A note about the Dinner Table:
So Dinner Tables are a fun part of Wait But Why, a lot of people participate (200 – 500 on a typical week), it’s another way for the WBW community to hang out with each other, and it’s nice to have something new happening on the site at least once a week, even when no posts have gone up recently.
But taking a step back and assessing the Dinner Table experiment after our 50th question last week, I see two problems:
1) I have two options when I do each Dinner Table: do it quickly and come up with a not-that-clever question and a not-super-well-thought-out answer, or take the time to do it well and it eats up somewhere between a half day and a full day. Neither of those is ideal.
2) As I’ve gotten busier, Dinner Tables have begun to slip through the cracks and what was a consistent schedule for the first 30 DTs has become inconsistent more recently.
So here’s our solution: We have a huge pile of Dinner Table question submissions from readers (which readers submit to [email protected]), and we’re going to simply choose a great one every week and post it—consistently and without fail, every Sunday at 9:00am ET. I’ll still answer the questions some weeks, but when I do, it’ll be in the comment section with everybody else. This new plan solves both problems above.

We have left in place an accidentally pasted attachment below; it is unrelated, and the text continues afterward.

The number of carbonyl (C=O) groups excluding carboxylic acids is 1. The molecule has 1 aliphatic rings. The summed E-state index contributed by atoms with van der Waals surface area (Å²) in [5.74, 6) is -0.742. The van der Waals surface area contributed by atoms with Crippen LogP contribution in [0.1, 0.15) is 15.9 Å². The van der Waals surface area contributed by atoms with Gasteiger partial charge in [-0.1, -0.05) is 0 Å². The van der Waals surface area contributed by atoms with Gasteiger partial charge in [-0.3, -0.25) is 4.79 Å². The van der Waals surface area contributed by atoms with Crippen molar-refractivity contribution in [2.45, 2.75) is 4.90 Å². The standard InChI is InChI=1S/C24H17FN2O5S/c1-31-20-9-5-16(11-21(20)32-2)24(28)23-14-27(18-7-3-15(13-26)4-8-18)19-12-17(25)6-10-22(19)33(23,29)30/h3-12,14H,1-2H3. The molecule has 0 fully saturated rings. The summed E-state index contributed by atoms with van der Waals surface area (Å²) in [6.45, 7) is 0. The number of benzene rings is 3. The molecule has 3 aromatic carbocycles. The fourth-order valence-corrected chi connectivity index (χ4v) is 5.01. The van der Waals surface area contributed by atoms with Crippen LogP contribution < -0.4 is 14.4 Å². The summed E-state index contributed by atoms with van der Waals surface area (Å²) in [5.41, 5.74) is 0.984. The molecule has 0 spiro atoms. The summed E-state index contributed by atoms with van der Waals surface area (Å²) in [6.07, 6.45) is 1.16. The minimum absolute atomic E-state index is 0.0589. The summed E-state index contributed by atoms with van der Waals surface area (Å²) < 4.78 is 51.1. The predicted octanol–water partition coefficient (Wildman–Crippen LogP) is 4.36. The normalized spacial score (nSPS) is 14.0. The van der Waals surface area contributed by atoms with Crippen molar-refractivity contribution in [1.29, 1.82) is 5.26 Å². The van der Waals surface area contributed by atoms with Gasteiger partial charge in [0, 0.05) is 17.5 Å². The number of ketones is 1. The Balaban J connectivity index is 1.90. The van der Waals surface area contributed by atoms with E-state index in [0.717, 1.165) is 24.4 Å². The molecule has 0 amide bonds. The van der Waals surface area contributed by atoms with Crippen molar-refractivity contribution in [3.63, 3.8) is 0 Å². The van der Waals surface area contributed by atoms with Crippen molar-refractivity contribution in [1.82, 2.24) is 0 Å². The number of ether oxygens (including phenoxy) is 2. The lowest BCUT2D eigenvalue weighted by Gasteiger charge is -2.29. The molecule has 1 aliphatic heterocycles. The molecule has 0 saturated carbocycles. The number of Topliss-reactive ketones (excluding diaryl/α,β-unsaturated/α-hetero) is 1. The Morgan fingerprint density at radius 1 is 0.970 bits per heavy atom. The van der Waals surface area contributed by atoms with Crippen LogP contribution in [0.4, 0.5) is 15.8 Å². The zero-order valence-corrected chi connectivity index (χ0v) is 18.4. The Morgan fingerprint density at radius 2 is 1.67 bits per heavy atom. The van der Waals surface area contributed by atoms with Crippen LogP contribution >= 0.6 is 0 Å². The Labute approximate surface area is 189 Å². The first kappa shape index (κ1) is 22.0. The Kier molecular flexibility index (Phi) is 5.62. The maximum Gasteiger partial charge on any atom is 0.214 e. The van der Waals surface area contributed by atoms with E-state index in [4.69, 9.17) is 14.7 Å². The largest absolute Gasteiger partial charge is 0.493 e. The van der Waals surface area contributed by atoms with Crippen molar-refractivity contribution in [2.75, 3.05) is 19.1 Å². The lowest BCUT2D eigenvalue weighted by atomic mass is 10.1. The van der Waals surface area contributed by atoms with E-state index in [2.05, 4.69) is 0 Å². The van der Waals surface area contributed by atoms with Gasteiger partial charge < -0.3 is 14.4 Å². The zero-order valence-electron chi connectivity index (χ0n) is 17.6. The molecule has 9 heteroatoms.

Other than the absence of the usual “Tim’s Answer” below the question, the Dinner Table experience should be the same for you—just on a much more consistent schedule.
What this means is that reader question submissions are even more important now—we’ll need them to keep the Dinner Table going. So think about moral quandaries, creative puzzles, life questions, current events debates, or anything else you’d like to pose to a few thousand smart people, and send them to [email protected].
Long live the Dinner Table,
Does monogamy work?
Thanks to Bethanie G. from Washington, D.C. for this week’s topic.
Monogamous relationships are pretty common—but so are affairs. Is it possible for humans to be loyal to a single partner or is monogamy doomed to fail? Should people be monogamous? If not, why do you think so many people try to make it work? And what about open relationships—can they work?